What is the main point of the argument between Clevinger and Yossarian in Joseph Heller's Catch-22?

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Lori Steinbach eNotes educator| Certified Educator

Joseph Heller's satirical novel, Catch-22, paints a picture of three kinds of soldiers: those who use the war for their own benefit, those who unquestioningly obey every order, and those who question their authorities and the purpose of war. The officers in this novel represent the first group; Clevinger and Yossarian represent the other two groups.

In chapter two of the novel, Yossarian and Clevinger have a heated argument about the war. It is Yossarian's belief that everyone with whom they are at war is trying to kill him; Clevinger insists that no one is trying to kill Yossarian specifically. Yossarian's logic runs Clevinger in circles until finally Clevinger just asserts angrily that Yossarian is crazy. (Of course, Yossarian wishes this were a true diagnosis so he would be discharged, but the doctor is not impressed with Clevinger's claim of Yossarian's mental state.)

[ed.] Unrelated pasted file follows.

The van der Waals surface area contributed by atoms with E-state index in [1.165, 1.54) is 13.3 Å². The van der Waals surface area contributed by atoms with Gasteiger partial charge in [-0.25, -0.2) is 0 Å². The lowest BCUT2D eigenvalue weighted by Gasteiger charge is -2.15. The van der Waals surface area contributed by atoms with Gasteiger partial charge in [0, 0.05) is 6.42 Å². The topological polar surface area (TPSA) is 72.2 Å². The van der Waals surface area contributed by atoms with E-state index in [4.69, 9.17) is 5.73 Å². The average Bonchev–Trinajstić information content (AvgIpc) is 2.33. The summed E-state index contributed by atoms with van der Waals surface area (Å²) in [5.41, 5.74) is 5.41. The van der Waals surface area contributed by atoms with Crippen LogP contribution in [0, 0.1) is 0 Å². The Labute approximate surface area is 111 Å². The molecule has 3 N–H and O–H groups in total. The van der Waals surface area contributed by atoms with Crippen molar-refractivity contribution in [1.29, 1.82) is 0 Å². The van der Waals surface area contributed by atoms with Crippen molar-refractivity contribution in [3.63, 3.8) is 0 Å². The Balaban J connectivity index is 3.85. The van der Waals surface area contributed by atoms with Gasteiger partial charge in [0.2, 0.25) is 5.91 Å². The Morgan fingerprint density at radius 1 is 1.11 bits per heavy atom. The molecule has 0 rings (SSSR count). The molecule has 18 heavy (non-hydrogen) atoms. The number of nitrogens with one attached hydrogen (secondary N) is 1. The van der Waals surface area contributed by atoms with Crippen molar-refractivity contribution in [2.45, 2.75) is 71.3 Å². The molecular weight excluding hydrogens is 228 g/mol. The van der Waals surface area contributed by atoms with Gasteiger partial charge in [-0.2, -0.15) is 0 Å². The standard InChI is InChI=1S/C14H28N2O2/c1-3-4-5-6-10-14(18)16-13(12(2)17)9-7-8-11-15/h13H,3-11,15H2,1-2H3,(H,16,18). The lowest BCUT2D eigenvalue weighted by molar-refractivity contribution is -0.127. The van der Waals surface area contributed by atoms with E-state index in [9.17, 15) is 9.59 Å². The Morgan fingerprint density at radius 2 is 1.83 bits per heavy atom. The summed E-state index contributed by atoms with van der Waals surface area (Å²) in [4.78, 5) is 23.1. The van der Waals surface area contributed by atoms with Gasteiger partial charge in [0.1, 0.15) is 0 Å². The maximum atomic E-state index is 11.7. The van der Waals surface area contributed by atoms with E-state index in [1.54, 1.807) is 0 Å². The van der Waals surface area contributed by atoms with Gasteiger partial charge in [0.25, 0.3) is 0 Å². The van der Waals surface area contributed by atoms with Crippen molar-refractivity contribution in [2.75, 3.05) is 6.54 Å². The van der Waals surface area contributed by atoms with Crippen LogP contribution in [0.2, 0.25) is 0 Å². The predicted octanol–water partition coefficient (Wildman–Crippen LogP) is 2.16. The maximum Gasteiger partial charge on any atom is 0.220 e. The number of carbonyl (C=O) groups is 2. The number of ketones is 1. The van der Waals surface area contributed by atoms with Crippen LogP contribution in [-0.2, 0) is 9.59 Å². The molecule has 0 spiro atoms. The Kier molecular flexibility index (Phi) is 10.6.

This is an ongoing point of contention between the men until Clevinger eventually disappears during a battle. Later in the novel, Yossarian reaches the startling conclusion that Clevinger had a change of heart and deserted.